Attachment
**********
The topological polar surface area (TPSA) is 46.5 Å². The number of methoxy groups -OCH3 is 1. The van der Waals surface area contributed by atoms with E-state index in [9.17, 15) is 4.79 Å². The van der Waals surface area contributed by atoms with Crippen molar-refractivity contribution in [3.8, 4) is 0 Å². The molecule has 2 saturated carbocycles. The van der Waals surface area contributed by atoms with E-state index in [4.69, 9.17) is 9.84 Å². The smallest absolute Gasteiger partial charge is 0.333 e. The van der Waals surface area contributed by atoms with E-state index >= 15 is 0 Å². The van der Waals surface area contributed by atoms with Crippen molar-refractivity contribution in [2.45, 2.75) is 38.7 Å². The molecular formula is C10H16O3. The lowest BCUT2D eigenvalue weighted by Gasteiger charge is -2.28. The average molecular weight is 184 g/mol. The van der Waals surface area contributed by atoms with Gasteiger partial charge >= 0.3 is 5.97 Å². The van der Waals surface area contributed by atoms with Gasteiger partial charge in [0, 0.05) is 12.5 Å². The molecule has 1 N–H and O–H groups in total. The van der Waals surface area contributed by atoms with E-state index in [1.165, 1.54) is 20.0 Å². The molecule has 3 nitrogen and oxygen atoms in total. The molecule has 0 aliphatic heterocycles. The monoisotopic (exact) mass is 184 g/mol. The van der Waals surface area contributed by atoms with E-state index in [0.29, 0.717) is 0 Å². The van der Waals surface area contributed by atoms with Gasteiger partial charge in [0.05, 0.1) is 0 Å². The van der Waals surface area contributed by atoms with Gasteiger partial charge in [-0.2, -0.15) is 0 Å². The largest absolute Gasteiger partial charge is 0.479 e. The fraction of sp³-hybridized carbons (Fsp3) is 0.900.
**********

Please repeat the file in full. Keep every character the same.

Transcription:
The topological polar surface area (TPSA) is 46.5 Å². The number of methoxy groups -OCH3 is 1. The van der Waals surface area contributed by atoms with E-state index in [9.17, 15) is 4.79 Å². The van der Waals surface area contributed by atoms with Crippen molar-refractivity contribution in [3.8, 4) is 0 Å². The molecule has 2 saturated carbocycles. The van der Waals surface area contributed by atoms with E-state index in [4.69, 9.17) is 9.84 Å². The smallest absolute Gasteiger partial charge is 0.333 e. The van der Waals surface area contributed by atoms with E-state index >= 15 is 0 Å². The van der Waals surface area contributed by atoms with Crippen molar-refractivity contribution in [2.45, 2.75) is 38.7 Å². The molecular formula is C10H16O3. The lowest BCUT2D eigenvalue weighted by Gasteiger charge is -2.28. The average molecular weight is 184 g/mol. The van der Waals surface area contributed by atoms with Gasteiger partial charge >= 0.3 is 5.97 Å². The van der Waals surface area contributed by atoms with Gasteiger partial charge in [0, 0.05) is 12.5 Å². The molecule has 1 N–H and O–H groups in total. The van der Waals surface area contributed by atoms with E-state index in [1.165, 1.54) is 20.0 Å². The molecule has 3 nitrogen and oxygen atoms in total. The molecule has 0 aliphatic heterocycles. The monoisotopic (exact) mass is 184 g/mol. The van der Waals surface area contributed by atoms with E-state index in [0.29, 0.717) is 0 Å². The van der Waals surface area contributed by atoms with Gasteiger partial charge in [0.05, 0.1) is 0 Å². The van der Waals surface area contributed by atoms with Gasteiger partial charge in [-0.2, -0.15) is 0 Å². The largest absolute Gasteiger partial charge is 0.479 e. The fraction of sp³-hybridized carbons (Fsp3) is 0.900.